Rules of the Game: Further on Free Cash Flow

 | Dec 06, 2012 | 12:30 PM EST  | Comments
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Earlier this week, I began a mini-series on free cash flow per share as a gauge of a firm's ability to finance projects and operations without additional debt.

To recap, here's the formula for free cash flow: a company's cash from operations, minus capital expenditures. For cash flow per share, divide by the number of shares outstanding.

The other day, I wrote about Visa (V), which has seen its free cash flow per share increase in each of the past four years.

While there are various sectors represented on my scan of top large-cap cash cows, I couldn't help noticing how many medical stocks showed up.

Looking at the price action first, there are reasons why medicals are among investor favorites these days. Through technological advances, people are living longer but requiring more medical care as they age. And these technological developments often result in some hot, in-demand products.

For example, Intuitive Surgical (ISRG) has been increasing sales of its robotic surgery systems at rates of 18% or more in each quarter in the past two years. Earnings decelerated over the past two quarters, coming in at $3.54 per share, a year-over-year increase of 16%.

Free cash flow per share has grown in each of the past three years, coming in at $14.81 per share most recently.

Intuitive Surgical's chart shows a stock that is holding up better than most in the benchmark index, but it has been consolidating since early May. The stock shed 2% on Wednesday, closing at $516.77, below both its 50- and 200-day averages.

For now, any potential buyers should wait for a rebound above the 200-day line. The fundamentals bode well for this company --  analysts are eyeing earnings gains of 21% and 19% in the next two years.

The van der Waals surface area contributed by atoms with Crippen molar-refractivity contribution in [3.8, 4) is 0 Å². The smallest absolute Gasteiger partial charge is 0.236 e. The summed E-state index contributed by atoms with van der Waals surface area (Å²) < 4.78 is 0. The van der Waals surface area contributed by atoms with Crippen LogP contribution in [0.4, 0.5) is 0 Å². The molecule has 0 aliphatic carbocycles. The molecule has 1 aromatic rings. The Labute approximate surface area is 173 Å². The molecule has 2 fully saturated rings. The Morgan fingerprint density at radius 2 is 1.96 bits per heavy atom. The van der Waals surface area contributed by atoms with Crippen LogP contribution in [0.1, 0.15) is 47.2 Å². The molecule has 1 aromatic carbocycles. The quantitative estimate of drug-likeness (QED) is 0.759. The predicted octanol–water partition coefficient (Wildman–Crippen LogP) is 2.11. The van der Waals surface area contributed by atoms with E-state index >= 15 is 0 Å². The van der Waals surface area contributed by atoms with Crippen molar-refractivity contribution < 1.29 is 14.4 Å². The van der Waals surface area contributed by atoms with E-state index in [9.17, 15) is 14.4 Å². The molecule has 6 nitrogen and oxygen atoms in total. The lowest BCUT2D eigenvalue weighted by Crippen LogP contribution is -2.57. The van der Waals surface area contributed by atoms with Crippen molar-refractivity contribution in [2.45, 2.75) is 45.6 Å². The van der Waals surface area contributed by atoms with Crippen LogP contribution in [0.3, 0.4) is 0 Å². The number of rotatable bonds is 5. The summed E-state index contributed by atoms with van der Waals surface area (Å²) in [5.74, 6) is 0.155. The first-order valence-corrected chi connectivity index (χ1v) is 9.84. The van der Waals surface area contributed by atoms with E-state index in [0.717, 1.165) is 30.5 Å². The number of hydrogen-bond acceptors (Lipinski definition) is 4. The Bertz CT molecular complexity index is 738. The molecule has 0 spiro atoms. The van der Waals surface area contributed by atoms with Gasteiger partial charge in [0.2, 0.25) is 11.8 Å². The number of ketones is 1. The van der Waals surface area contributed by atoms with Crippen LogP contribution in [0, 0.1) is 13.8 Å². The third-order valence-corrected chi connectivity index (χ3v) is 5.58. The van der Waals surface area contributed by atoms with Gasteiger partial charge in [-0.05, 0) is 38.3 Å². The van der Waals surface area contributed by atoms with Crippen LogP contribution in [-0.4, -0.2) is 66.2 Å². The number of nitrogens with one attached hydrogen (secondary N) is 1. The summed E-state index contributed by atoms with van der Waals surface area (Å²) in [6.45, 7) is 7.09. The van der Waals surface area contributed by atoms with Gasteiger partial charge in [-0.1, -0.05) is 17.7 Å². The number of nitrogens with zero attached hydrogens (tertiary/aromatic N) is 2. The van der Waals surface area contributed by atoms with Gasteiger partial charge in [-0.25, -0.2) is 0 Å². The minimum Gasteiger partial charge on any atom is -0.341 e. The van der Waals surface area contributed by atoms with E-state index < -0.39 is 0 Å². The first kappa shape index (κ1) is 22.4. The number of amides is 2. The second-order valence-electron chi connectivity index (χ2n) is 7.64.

Another medical name that made my top cash-flow scan is Novo Nordisk (NVO), the Danish maker of diabetes treatments.

The stock rallied to an all-time high of $170.27 in October, and it has been consolidating since then. It got support right at its 200-day line, a good signal of technical strength.

Novo Nordisk's free cash flow per share increased in each of the past four years and was at $5.48 per share most recently.

The earnings growth story remains intact: Wall Street expects per-share income of $6.53 this year, up 18% from 2011. Next year, earnings are seen growing another 20%, to $7.81 per share.

A big-cap growth name that I have tracked for months is Alexion Pharmaceuticals (ALXN). The company specializes in treatments for neurological disorders, transplant rejections and other hard-to-treat ailments.

After emerging from the bear market in March 2009, the stock had a fairly steady upward trek to an all-time high of $119.54 on Oct. 4. It has been basing since then, trading below its 200-day average for the past two months.

Technically, this stock has some more work to do before it regains any kind of leadership status. I don't like to make a purchase when a stock is south of its 200-day, so this remains a watch-list name for the moment.

The cash flow per share grew in each of the past three years and was $1.30 most recently. The earnings picture also bodes well. Analysts are eyeing income of $2.05 per share this year, a gain of 49%. Perhaps even more important for a stock that's undergoing a lengthy correction, earnings are seen growing 35%, to $2.77 per share next year.

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